Randy Seaver at Genea-Musings recently linked to Family Tree Magazine’s 46 page 2009 Media Kit, which contains extensive information about the genealogy market and the Family Tree Magazine audience.  The report is filled with statistics about all facets of genealogy and genealogists, and the author(s) include links to all their primary information.

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Could You be a Chief Genealogy Officer?

As announced by Mark Tucker at ThinkGenealogy and Shelly Talalay Dardashti at Tracing the Tribe, CEO of FamilyLink.com Paul Allen tweeted the following yesterday:

“Starting job description for ‘chief genealogy officer’ who will help manage GenSeek–directory of all the world’s genealogy sources.”

You can learn more about GenSeek – a comprehensive genealogy website including the Family History Catalog 2.0 – at “What is this GenSeek of which you Speak?” from ThinkGenealogy.

This is an interesting development and suggests that innovative developments in genealogy are continuing and that they can be profitable (for instance, see Geni.com’s latest round of VC).  In the past few months, FamilyLink.com, Inc. has hired a new a new president (Steve Nickle), vice president (Jim Erickson), and chief technology officer (Allan Carroll).

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Stephen Pinker, The New York Times, and Counsyl

imageAlthough I can hardly hope to introduce or discuss these recent events any better than Daniel MacArthur has already given at Genetic Future, I will at least bring this new information to your attention.

Last Wednesday the New York Times printed “My Genome, My Self”, an article written by Stephen Pinker, one of the Personal Genome Project’s “First 10.”  In the article, Pinker talks about his experience with genome sequencing through the PGP.  It is especially interesting since Pinker analyzes the issue from the point of view of a psychologist.  I highly recommend reading this article if you are at all interested in personalized medicine or genetics.

Much of the article discusses the confusing results that are returned by genome/disease analysis, due to our current lack of understanding in this enormous field:

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More X-Chromosome Charts

Last month I wrote “Unlocking the Genealogical Secrets of the X Chromosome” and posted a few charts that show the inheritance of the X-chromosome through 8 generations.  I thought these charts might be helpful since inheritance of the X-chromosome can be difficult to understand without seeing it.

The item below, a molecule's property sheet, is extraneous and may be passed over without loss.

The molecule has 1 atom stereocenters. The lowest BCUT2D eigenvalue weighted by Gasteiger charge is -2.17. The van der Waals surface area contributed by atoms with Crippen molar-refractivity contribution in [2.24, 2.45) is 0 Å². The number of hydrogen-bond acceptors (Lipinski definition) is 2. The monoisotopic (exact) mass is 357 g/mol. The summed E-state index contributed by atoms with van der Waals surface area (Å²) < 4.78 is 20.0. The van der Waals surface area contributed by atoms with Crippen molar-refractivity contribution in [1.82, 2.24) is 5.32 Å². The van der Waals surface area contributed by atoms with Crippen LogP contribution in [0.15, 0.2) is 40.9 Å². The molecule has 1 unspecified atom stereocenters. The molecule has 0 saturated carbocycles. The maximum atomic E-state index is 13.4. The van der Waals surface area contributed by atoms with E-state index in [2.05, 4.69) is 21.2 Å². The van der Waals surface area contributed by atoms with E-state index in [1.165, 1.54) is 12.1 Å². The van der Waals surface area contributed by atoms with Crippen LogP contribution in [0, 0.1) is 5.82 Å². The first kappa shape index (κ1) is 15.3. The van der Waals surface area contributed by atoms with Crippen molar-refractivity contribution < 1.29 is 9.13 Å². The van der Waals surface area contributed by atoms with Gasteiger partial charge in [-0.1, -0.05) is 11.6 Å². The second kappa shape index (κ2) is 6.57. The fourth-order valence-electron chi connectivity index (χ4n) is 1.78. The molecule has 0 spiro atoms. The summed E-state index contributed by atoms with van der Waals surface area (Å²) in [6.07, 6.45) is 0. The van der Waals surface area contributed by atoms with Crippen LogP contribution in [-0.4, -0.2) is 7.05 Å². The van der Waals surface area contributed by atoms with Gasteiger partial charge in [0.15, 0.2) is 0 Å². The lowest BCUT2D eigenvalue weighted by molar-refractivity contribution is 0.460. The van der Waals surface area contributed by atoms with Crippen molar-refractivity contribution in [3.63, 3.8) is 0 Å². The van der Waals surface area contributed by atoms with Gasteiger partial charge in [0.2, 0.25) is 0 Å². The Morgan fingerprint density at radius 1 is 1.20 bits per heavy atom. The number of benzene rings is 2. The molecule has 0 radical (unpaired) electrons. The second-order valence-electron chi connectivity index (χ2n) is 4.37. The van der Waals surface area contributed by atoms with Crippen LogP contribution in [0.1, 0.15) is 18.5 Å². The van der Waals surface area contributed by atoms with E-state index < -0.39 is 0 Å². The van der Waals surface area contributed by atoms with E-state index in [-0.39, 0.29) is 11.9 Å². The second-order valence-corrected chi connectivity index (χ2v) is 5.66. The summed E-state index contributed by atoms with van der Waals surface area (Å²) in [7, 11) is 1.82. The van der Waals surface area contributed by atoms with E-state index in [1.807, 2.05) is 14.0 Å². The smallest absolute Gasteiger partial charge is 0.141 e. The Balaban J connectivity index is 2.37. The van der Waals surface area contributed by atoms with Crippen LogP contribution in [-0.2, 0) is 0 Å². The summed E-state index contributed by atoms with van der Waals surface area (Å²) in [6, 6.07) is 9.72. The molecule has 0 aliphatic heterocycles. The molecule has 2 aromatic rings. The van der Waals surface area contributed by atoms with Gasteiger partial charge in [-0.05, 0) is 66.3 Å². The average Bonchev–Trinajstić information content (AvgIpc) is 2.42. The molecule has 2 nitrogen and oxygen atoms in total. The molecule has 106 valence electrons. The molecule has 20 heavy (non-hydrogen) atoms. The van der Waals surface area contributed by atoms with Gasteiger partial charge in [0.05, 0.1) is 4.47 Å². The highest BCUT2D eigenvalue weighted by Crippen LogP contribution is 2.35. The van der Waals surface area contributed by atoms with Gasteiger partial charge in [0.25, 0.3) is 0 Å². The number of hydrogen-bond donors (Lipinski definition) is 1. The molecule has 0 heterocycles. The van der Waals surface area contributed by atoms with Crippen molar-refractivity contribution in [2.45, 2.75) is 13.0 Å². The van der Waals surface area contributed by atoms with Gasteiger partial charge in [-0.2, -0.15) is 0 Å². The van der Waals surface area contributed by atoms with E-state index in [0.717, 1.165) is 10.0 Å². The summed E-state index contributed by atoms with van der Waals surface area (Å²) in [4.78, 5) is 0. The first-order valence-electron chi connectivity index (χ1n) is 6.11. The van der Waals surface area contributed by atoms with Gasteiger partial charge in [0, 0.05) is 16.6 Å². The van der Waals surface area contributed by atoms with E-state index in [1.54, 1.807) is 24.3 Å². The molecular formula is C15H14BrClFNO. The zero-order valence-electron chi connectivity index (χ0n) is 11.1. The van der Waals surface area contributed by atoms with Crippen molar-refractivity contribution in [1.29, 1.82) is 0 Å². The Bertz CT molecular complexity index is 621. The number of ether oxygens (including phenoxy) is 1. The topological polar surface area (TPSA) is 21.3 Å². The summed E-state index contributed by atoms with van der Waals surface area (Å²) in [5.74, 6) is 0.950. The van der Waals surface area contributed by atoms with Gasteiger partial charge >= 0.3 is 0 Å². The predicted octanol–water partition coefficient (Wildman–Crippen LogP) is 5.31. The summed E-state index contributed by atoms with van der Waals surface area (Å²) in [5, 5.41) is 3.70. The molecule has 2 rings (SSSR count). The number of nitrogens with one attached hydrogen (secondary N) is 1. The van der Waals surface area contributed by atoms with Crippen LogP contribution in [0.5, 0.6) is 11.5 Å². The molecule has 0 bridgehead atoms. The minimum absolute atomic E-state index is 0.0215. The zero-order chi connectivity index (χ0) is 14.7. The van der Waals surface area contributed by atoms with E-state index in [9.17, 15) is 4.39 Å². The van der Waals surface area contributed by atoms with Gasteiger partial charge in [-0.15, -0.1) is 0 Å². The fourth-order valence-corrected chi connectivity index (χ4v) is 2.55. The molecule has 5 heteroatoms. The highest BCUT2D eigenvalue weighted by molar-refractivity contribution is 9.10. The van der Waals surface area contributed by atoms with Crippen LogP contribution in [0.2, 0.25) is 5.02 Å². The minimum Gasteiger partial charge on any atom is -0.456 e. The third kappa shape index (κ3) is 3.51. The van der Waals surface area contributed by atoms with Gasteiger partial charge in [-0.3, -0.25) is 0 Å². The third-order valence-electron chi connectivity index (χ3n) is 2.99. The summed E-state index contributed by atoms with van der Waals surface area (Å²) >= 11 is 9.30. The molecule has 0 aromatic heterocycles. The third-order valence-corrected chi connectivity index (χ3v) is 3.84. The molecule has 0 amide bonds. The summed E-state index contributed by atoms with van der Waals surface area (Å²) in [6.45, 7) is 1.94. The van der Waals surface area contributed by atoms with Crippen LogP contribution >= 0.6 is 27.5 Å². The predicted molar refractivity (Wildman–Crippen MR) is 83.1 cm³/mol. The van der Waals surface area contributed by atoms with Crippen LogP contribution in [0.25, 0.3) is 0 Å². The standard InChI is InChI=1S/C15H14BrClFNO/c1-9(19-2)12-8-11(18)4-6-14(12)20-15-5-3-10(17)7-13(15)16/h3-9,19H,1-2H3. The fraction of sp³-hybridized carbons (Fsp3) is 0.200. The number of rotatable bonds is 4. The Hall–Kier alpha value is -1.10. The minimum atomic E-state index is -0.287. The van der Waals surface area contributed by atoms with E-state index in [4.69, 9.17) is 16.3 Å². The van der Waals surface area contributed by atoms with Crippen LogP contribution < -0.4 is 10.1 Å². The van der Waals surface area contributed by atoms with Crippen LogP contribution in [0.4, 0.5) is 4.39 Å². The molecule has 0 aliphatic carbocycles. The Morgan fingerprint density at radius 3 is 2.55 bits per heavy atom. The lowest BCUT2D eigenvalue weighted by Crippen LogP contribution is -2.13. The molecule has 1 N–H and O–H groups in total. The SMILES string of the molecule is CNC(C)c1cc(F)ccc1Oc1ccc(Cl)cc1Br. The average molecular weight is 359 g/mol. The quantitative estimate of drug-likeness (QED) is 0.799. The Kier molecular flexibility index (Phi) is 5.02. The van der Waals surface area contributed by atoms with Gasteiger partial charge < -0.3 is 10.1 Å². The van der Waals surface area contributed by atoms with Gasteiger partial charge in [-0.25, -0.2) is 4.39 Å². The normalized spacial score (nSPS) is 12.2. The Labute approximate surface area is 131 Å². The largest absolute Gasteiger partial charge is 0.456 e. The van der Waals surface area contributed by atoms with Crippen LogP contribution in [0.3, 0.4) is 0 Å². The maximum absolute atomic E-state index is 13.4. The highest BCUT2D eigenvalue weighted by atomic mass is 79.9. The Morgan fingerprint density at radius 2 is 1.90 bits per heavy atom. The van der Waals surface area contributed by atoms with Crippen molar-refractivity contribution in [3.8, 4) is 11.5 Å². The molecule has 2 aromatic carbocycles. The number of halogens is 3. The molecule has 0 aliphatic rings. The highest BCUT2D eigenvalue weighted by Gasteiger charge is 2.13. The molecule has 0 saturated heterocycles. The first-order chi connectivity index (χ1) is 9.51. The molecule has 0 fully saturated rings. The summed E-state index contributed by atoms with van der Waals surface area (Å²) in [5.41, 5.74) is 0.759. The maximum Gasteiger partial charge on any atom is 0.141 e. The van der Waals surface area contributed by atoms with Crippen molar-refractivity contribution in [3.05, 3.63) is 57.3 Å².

New Chart with Ahnentafel Numbers

Since posting the article, two new charts have been created using the originals.  I made one, and the other was made by Rodney Jewett (who gave me permission to re-post the chart here) and posted at dna-forums.org.

Mr. Jewett added the Ahnentafel numbers of contributing X-chromosome ancestors to the chart.  Using these numbers, an individual can simply create a numbered Ahnentafel report to identify X-chromosome contributing ancestors using this chart:

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The Genea-Bloggers Weekly Genealogy Blogging Prompt #1

I don’t often post pure genealogy on this blog, but I thought I would take a break from genetic genealogy and join in on the Genea-Bloggers Weekly Genealogy Blogging Prompt, which was:  “Upload your favorite picture and talk about it on your blog. Answer the who/what/when/where/why of the subject matter and explain why it is your favorite.”

Although it is nearly impossible to pick a single favorite from my extensive photo collection, I chose the following photo as one of my favorites:

Three Generations of the Bettinger Family 2

People (L to R): Frank Bettinger (my great-grandfather), Angeline Taylor Bettinger (my great-great-great-grandmother born in 1815!), Ward Bettinger (my great-great-uncle), Melissa Albro Bettinger (my great-great-grandmother), Edgar Bettinger (my great-great-grandfather), and George Bettinger (my first cousin three times removed).  Unfortunately, I never met anyone in this photo, although I’ve heard a great deal about them.

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Humans Entered the Americas in More Than One Wave

image An international team of researchers have concluded that humans entered the Americas from Asia along at least two different paths.  By studying two rare mtDNA haplogroups found in Native Americans – D4h3 and X2a – the researchers conclude that D4h3 spread into the Americans along the Pacific coast while X2a entered through the ice-free corridor between the Laurentide and Cordilleran ice sheets.

From the Press Release:  “Six major genetic lineages account for 95 percent of Native American mtDNA and are distributed everywhere in the Americas,” said first author Ugo Perego, director of operations at SMGF. “So we chose to analyze two rare genetic groups and eliminate that ‘statistical background noise.’ In this way, we found patterns that correspond to two separate migration routes.”